wavelengths (blue) and OFF to both long and middle (Red and Green); center only,
no surround; extremely sensitive to insult to nervous system (acquired tritanopia);
projects to LGN.
- Melanopsin containing ganglion cells project to the SCN in hypothalamus to entrain
circadian rhythms and are capable of transducing light in the absence of rods and
- Ganglion cells that send axons to regions in the midbrain: Superior colliculus deals
with reflexive eye movements; pretectum plays a role in controlling the size of the
pupils as the level of light increases or decreases. These cells have small cell bodies
but large dendritic fields and receptive fields.
II. Specialization of the retina:
- At the fovea, all ganglion cells, bipolar cells and their processes are swept to the side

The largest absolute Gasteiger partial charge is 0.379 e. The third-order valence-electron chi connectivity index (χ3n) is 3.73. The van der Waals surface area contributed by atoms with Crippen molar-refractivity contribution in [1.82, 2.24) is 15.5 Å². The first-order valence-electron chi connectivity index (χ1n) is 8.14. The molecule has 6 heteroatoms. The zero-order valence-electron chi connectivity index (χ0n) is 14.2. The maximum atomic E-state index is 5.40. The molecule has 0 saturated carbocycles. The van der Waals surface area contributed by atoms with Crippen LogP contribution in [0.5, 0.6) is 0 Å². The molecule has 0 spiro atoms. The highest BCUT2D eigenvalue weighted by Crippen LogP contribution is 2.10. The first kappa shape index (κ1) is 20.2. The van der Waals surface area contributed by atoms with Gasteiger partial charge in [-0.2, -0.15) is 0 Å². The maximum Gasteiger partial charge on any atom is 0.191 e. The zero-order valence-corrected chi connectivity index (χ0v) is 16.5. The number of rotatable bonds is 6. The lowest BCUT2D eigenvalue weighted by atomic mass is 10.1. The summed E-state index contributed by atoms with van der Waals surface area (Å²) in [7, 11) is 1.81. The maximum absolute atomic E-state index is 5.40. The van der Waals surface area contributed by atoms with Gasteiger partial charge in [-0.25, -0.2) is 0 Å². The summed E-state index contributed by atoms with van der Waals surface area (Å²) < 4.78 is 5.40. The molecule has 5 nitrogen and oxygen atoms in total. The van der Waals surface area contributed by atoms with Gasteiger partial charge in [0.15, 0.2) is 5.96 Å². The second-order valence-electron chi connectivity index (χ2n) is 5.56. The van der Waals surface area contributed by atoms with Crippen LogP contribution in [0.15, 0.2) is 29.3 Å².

creating a pit where light can get to the outer segments of the cones without having to
travel thru a bunch of junk.
- Each cone in the fovea synapses directly onto 5 bipolar cells, and each of those
bipolar cells synapse on a single ganglion. So you have five ganglion cells carrying
separate signals to the brain from a single cone.
- Ganglion cell axons penetrate thru the retina at the optic disc (blind spot) to form the
III. Optic nerve and tract
- Axons in the optic nerve cross at the optic chiasm so that each optic tract
represents the contralateral visual field. Axons from nasal side of retina
cross midline; temporal side axons remain ipsilateral and each hemifield info
travels together in the optic tract. Information from each visual hemifield is
processed by the contralateral cerebral hemisphere. - Only the extreme periphery of each hemifield is processed by a single eye
- Damage in optic tract and back (caudal to chiasm) results in damage to vision
in contralateral visual hemifield.
- There are three major visual pathways:
1) optic tract LGN primary visual cortex (higher visual processing)
2) optic tract superior colliculus (saccades)
3) optic tract pretectum (pupillary light reflex)
IV. Lateral Geniculate Nucleus (LGN)